* Zone 1 - the first 10 - 15ft of the space is the 'passive zone' - Text panels in this zone introduce projects in outline, engage initial interest and may encourage people further into the space on this or a subsequent visit. The amalgamation of the very obviously public space of the reception area and the start of the media lounge means that many visitors can use reading the text panels as a way of passing time as they wait for in the reception area. There is no interactivity, for this you need to go further into the space but this is what you need to engage in the space for the first time.

* Zone 2 - 10 minute zone - there are stand up interactive installation pieces. These installations use the hollow-pro screens. These are specifically useful in this kind of space as they can be used in daylight and it is known through research that darkened spaces often make people feel alienated and uncomfortable.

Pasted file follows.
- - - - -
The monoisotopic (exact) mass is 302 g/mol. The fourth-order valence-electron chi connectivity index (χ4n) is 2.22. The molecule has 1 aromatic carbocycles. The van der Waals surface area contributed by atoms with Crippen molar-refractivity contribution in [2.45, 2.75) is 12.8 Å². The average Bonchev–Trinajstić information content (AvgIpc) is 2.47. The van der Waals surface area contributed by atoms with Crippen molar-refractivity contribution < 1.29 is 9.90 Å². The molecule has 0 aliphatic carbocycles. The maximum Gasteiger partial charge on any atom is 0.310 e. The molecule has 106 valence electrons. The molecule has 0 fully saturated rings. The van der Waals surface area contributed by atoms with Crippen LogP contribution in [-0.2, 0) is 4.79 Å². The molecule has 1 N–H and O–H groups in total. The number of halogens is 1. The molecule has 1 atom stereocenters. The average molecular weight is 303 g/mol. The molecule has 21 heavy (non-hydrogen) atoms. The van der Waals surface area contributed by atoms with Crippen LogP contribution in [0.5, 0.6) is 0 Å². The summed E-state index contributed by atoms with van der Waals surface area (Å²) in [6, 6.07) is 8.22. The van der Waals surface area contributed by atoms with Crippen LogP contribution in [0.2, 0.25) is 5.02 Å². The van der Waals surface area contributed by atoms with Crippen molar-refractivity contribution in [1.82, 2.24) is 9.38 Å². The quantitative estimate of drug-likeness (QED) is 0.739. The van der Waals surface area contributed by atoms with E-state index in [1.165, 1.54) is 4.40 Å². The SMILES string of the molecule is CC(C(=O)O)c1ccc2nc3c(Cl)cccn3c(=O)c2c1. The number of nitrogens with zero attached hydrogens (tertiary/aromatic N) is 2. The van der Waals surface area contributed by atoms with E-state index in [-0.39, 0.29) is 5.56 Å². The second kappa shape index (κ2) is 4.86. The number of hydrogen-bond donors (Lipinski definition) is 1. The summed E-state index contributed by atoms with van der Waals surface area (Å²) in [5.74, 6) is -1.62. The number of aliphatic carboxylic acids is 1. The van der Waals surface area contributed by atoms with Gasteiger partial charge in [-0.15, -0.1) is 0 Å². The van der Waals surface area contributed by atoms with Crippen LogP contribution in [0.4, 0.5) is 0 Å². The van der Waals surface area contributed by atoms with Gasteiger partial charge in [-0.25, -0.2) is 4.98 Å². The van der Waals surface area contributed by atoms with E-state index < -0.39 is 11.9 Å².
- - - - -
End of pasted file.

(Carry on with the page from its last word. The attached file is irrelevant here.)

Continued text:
* Zone 3 - At the back of the MEDIALOUNGE is the 'sit-down' zone which is designed for people who want to spend around 30 minutes.

Basically the premise is that the further into the space you go the further you are engaged.

The space and the equipment has been designed to maintain maximum 'flexibility' so equipment is on wheels and the space can be changed. The MEDIALOUNGE is not a gallery and it's not a visitor attraction. Work which is shown in the space will be programmed to change on a quarterly basis. There is still thinking to be done about what kind of work the particular aesthetic of the screens will be suitable for.

The MEDIALOUNGE is not just an arts space. It's important that the tenants in the Media Centre are able to show their commercial products, research and development outputs. So the MEDIALOUNGE has a number of remits; academic, economic and artistic.

One of the potential problems of the space, which is a problem shared with a number of new media capital developments is that it is being programmed on a very tight budget as money was available for the initial capital development but not for a on-going programming budget. Work needs to be sourced which will work in the space. This might be film/video pieces but works which are not linear in narrative because of the way in which the space works and the time constraints of the users. Works which are linear would need to 'micro-shorts'.